Proposed bills aim to stop surprise hospital billing, add price transparency

Posted at 6:16 PM, Apr 20, 2022
and last updated 2022-04-20 20:26:27-04

DENVER — Between the immediate health concerns and the long-term financial worries, hospitals can be a scary experience.

Danielle Duchateau knows the trepidation that comes with hospitals firsthand. In 2016, she was involved in a serious car wreck. Unconscious, she was taken to the hospital for treatment.

Her bill ended up totaling $21,000, of which she was responsible for $8,000 while her insurance took care of the rest.

“A few months later, I was shocked to receive a bill for $12,000,” Duchateau said. “I didn't understand since I had gone to an in-network hospital.”

Through a lot of effort, letters and phone calls, she was eventually able to dispute the charge successfully. However, Duchateau says she lived with fear for quite some time because the hospital threatened to send her to collections over the bill.

She worried about her credit and whether she would lose her health insurance as a cancer survivor. But more than anything, she felt like what the hospital did was unfair.

“When people are treated in the emergency room, they should be able to focus on healing and not have to worry about bills,” Duchateau said.

In 2019, Colorado lawmakers passed a bill to add consumer protections around surprise billing in the state. The following year, Congress passed its own version of patient protection laws with the No Surprises Act. That law went into effect on Jan. 1, 2022, and protects consumers from surprise emergency and some non-emergency services.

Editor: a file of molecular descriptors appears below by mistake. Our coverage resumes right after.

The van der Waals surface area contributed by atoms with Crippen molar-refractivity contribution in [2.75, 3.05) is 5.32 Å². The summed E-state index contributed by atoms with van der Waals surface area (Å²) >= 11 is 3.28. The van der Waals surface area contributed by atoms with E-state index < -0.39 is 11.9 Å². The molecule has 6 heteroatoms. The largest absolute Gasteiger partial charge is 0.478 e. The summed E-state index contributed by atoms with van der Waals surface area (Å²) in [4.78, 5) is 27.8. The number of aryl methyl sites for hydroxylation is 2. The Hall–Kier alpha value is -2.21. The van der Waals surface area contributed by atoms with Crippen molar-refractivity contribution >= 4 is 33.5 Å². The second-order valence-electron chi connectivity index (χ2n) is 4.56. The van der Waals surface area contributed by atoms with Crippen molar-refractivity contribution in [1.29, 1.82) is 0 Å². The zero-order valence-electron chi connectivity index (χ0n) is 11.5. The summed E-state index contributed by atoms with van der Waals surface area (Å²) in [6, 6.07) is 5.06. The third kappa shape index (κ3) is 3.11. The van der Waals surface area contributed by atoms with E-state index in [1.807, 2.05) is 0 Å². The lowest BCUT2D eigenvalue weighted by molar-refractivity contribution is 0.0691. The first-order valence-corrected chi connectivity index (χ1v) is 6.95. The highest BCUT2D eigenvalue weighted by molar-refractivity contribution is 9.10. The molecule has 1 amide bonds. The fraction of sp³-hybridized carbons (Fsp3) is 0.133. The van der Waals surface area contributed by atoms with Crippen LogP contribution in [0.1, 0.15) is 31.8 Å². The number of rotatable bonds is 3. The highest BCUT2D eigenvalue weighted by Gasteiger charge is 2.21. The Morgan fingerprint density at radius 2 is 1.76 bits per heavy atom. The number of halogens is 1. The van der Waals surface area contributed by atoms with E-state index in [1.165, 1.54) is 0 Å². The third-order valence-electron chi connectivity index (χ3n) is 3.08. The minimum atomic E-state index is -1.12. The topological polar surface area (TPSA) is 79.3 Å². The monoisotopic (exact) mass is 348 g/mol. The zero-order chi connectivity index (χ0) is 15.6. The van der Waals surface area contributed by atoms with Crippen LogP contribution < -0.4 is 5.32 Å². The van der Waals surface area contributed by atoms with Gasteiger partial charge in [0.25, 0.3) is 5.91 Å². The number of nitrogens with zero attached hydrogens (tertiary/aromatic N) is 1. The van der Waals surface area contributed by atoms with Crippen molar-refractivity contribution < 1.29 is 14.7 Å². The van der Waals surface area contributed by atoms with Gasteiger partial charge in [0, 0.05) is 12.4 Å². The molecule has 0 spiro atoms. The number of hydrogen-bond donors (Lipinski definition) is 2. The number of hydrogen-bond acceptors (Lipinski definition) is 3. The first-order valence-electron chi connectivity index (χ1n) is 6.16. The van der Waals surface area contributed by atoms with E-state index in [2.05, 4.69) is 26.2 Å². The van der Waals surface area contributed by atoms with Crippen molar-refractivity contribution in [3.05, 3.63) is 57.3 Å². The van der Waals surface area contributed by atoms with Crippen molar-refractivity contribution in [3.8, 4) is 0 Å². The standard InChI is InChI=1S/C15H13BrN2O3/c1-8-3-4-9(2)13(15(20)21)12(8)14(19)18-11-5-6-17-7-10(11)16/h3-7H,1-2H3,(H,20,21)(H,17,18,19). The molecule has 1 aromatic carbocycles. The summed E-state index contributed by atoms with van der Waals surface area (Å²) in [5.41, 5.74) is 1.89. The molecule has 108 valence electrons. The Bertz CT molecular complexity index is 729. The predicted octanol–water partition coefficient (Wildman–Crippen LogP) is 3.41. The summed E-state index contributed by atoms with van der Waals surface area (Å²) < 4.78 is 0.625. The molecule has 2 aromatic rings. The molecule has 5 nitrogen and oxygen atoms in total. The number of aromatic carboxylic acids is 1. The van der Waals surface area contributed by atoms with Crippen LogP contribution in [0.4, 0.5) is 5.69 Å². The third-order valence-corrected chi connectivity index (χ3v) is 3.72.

In some instances, the federal and state laws did not line up and actually conflicted with one another. In an effort to clear the confusion, this year, state lawmakers are debating a bill to align the two.

Among other things, House Bill 22-1284 would allow people to request an external, independent review of a charge for an out-of-network provider to see whether it can be charged at an in-network level.

“It literally takes the state bill and the federal law [and] puts them together to make sure that they merge into one simple set of facts for carriers, for providers and for patients so nobody gets confused as to what their rights are,” said House Majority Leader Daneya Esgar, D-Pueblo.

The bill would require a carrier to provide a disclosure to a covered individual about the possible impacts of receiving services from an out-of-network provider or at an out-of-network facility, and also set guidelines for arbitration.

“You and your family are not going to be strapped with an astronomical bill for an out-of-network surgeon, an out-of-network anesthesiologist who you have no idea if these people are in your network in a time of need,” Esgar said.

Adam Fox from the Colorado Consumer Health Initiative supports the bill, saying it sets out clear parameters for out-of-network care charges and expanding the surprise billing protections.

“In 2019, we were really only able to protect a third, maybe a little more than that of Coloradans with our surprise billing protections," Fox said. "This really makes those protections blanket protection for all Coloradans, regardless of their insurance coverage."

Duchateau testified in favor of the bill at its first committee hearing, saying it can help people in similar positions avoid the hassle of disputing the charge.